Following his departure from Congress, Philips resumed private practice in Kansas City, Missouri from 1881 to 1882. He was a commissioner for the Supreme Court of Missouri from 1883 to 1885, he was a Judge of the Missouri Court of Appeals in Kansas City from 1885 to 1888. Philips was a member of the defense team for the 1883 Gallatin, Missouri murder trial of Frank James. Philips was nominated by President Grover Cleveland on June 19, 1888, to a seat on the United States District Court for the Western District of Missouri vacated by Judge Arnold Krekel, he was confirmed by the United States Senate on June 25, 1888, received his commission the same day. His service terminated on June 1910, due to his retirement. Following his retirement from the federal bench, Philips resumed private practice in Kansas City from 1910 to 1917, he died on March 1919, in Hot Springs, Arkansas. He was interred at Mount Washington Cemetery in Kansas City. United States Congress. "John Finis Philips". Biographical Directory of the United States Congress.
Annual Report of the Adjutant General of Missouri, for the year ending December 31, 1865, Published by Emory S. Foster, Jefferson City, Missouri, 1866 Lee, Fred. L. Gettysburg of the West: The Battle of Westport, October 21–23, 1864, Rev. Ed. Two Trails Publishing, 1996 Moser, Arthur P. "A Directory of Towns and Hamlets Past and Present of Boone County, Missouri" http://thelibrary.org/lochist/moser/booneco.html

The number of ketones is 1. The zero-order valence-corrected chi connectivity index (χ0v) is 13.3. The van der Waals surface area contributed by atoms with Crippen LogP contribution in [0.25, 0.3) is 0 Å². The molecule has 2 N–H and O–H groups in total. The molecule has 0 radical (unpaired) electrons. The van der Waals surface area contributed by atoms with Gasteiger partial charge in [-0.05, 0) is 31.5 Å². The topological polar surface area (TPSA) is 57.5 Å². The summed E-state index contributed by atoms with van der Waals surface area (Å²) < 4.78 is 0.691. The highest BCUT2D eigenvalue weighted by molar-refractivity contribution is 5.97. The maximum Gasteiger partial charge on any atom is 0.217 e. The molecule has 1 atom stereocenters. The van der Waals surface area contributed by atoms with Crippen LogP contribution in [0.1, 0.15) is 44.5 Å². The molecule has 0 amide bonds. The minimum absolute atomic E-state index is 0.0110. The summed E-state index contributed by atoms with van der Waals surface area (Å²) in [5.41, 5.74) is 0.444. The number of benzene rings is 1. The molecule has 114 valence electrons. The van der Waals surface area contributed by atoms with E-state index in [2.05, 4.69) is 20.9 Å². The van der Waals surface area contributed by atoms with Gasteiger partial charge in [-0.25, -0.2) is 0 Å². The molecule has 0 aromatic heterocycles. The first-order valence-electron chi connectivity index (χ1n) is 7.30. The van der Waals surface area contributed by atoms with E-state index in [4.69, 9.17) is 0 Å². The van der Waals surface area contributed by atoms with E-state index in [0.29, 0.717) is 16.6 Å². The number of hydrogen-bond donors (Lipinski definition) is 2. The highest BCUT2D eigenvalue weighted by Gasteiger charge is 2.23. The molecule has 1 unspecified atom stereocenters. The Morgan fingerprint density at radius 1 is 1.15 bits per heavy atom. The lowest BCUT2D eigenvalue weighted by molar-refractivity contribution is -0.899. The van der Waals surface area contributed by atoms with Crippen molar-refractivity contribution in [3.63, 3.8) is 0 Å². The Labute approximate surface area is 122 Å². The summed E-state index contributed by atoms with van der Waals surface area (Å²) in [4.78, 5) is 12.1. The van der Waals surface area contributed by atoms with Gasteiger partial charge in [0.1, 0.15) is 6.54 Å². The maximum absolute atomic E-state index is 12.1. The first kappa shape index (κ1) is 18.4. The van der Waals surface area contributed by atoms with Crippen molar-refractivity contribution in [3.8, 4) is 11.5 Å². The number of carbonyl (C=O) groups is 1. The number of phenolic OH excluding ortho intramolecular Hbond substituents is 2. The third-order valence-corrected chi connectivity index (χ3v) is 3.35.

Jaume Cascalls was a Spanish sculptor, born in Berga. He was a representative of the Catalan school of Gothic sculpture, he was married to the daughter of painter Ferrer Bassa, with whom he had a profitable work relationship. Cascalls' oldest known work is a white marble altarpiece in the church of St. Mary at Corneilla-de-Conflent and signed 1345, his most extensive work was however a series of sepulchres in the Monastery of Poblet, where he started to work in 1349 along with the master Aloi de Montbrai. Cascalls left Poblet when he was appointed director of the construction of the La Seu Vella cathedral in Lleida, he executed several polychrome marble figures for the Ripoll Monastery and sculptures for the Cathedral of Girona, including the so-called "St. Charlemagne", a polychrome marble which in fact represents Peter I of Aragon. In the 1370s Cascalls moved to the Cathedral of Tarragona, but he had to return to Poblet three years when the King menaced to deprive him of all his assets, he most died in 1378, after which the construction of the royal tombs begun by Cascalls at Poblet was assigned to his disciple Jordi de Déu.